Тучный, толстый, жирный.

  • Maroseika

    Moderator
    Russian
    Тучный is bookish, жирный - pejorative/colloquial. Толстый is close to neutral (and полный is more polite).
     

    Encolpius

    Senior Member
    Hungarian
    In adjectives like that it is important to know which is pejorative. I had the feeling жирный was pejirative, Тучный surprised me it is bookish, so that is not pejorative?
     

    Maroseika

    Moderator
    Russian
    Тучный surprised me it is bookish, so that is not pejorative?
    Well, genereally not, but if you are going to tell somebody he/she is corpulent, тучный will not be the best choice. Полный would be better (полноватый, полненькая about a woman).
     

    raf8

    Senior Member
    Russian (Русский)
    There are generally only stylistic differences.
    толстый is close to neutral, however it can sound a bit offensive;
    тучный is neutral but rather literal, it's not so commonly used in everyday speech;
    жирный sounds offensive.
     

    Vovan

    Senior Member
    Russian
    "Тучный" is typical today when speaking about one's medical condition. In this usage, it's negative in connotation. The corresponding noun is "тучность".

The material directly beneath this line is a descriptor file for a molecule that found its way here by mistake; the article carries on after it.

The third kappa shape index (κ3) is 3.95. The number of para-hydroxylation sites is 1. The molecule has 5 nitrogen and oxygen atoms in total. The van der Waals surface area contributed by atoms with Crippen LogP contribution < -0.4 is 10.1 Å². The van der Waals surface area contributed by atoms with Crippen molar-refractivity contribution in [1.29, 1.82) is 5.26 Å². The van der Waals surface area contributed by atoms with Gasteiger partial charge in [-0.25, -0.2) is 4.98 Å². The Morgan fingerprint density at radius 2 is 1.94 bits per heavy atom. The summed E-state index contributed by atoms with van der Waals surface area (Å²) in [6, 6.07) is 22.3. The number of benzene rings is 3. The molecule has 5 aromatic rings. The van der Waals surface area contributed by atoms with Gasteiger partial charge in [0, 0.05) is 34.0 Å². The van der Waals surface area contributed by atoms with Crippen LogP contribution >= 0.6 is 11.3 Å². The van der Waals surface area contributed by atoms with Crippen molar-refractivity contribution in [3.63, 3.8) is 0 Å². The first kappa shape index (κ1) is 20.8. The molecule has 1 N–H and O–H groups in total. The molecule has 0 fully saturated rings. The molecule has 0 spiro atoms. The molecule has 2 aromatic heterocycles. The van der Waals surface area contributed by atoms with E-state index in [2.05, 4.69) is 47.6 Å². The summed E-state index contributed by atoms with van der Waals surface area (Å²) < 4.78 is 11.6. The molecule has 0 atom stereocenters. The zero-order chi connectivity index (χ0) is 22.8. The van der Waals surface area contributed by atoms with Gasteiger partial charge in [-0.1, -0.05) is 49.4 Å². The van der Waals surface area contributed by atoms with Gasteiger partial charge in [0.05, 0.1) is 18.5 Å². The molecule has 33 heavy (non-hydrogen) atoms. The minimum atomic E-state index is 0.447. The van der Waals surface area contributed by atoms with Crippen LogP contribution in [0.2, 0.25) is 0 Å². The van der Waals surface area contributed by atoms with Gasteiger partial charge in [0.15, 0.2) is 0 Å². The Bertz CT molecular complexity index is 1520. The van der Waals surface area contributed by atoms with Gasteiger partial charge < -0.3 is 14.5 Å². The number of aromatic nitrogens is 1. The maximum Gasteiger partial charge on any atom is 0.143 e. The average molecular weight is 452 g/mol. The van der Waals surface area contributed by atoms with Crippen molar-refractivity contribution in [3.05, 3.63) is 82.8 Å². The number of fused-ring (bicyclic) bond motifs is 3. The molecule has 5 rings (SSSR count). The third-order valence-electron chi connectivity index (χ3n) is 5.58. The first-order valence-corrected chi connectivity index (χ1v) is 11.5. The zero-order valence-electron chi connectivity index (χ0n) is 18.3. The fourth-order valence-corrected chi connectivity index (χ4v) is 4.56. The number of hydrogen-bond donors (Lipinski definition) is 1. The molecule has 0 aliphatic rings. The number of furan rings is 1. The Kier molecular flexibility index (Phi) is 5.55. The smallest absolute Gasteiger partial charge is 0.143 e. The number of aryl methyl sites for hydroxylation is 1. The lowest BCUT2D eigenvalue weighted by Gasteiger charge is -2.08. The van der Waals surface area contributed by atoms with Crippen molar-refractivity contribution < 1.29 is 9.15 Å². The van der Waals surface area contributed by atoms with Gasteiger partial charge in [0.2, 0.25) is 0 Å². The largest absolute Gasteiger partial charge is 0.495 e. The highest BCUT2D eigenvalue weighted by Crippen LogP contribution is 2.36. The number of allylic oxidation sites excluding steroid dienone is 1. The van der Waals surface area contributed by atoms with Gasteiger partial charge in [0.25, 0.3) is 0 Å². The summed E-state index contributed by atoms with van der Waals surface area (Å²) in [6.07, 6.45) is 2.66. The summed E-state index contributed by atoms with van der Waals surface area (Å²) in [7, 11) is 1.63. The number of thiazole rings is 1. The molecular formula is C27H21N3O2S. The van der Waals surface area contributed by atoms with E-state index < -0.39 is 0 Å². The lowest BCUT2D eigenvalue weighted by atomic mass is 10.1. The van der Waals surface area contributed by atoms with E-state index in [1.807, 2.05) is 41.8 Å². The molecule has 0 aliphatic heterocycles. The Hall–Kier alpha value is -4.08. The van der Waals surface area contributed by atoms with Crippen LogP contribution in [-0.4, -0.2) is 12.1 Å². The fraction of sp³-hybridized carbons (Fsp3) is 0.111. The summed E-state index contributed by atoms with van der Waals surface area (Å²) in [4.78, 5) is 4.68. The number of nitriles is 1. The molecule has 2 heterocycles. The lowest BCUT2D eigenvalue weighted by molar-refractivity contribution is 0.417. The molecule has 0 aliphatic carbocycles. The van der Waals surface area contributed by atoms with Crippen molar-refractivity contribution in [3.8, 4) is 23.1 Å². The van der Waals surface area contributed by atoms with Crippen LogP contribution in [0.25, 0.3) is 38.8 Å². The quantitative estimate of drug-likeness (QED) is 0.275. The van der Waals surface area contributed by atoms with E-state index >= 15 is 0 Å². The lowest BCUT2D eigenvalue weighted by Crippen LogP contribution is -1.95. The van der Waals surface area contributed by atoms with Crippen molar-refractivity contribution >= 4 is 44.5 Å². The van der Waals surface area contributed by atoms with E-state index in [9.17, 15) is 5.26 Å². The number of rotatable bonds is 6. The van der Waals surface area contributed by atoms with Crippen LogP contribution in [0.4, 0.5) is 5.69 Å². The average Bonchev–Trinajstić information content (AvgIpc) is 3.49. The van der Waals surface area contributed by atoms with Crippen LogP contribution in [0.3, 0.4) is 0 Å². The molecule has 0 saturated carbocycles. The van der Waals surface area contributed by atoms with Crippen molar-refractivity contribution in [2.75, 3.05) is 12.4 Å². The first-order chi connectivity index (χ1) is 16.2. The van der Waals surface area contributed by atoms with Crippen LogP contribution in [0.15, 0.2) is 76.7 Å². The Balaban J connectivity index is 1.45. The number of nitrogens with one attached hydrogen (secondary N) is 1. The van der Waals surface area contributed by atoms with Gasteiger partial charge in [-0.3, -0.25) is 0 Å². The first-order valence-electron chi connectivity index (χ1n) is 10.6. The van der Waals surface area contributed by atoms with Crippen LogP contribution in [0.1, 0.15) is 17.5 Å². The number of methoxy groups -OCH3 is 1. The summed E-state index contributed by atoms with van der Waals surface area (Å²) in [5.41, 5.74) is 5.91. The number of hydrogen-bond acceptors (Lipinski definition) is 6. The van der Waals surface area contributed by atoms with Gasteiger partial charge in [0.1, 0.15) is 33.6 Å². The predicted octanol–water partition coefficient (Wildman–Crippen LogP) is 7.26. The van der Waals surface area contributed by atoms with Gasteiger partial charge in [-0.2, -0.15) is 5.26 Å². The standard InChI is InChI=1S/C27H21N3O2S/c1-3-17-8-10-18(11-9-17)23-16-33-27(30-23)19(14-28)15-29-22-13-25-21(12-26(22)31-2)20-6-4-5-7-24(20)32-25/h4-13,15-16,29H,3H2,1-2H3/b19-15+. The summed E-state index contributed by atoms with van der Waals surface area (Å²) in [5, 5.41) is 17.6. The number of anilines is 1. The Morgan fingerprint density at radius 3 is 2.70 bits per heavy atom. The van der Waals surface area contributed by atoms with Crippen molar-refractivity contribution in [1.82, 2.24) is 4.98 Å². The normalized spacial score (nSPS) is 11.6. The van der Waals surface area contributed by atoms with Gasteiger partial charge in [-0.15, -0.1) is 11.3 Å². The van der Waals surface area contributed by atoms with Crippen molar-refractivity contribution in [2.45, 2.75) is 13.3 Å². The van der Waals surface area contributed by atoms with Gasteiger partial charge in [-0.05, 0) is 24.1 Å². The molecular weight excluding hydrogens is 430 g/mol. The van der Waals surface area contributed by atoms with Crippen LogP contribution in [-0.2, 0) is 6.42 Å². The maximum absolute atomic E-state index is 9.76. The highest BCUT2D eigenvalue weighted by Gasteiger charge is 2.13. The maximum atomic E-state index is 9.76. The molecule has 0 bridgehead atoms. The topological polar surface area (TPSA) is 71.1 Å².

ТУЧНОСТЬ (obesitas) - расстройство обмена веществ, характеризующееся избыточным депонированием жира, преимущественно в подкожной клетчатке.
    (Словарь медицинских терминов.)
    The English counterpart is "obese".

     

    Maroseika

    Moderator
    Russian
    And if I talk about animals only то́лстый is idiomatic, right?
    Why idiomatic? Толстая собака sounds well, although about animals people more often say жирный.
    But тучный or полный about an animal sound weird. For them we do not need euphemisms.
     

    bibax

    Senior Member
    Czech (Prague)
    :confused: I learnt Russian in school for many years and I always thought that the adjective is толсто́й for obvious reason (although in Czech we have tlustý, stress on the first sylable). I never noticed the difference. :)

    In Czech the most offensive adjective is vyžraný (člověk) from the verb žráti/vyžrati (pejorative about people) = жрать, probably etymologically related to жирный.
     
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    Vovan

    Senior Member
    Russian
    In Czech the most offensive adjective is vyžraný (člověk) from the verb žráti/vyžrati (pejorative about people) = жрать, probably etymologically related to жирный.
    In Russian you can say "ото́жранный". Very, very rude (when about people; okay when about animals).
     
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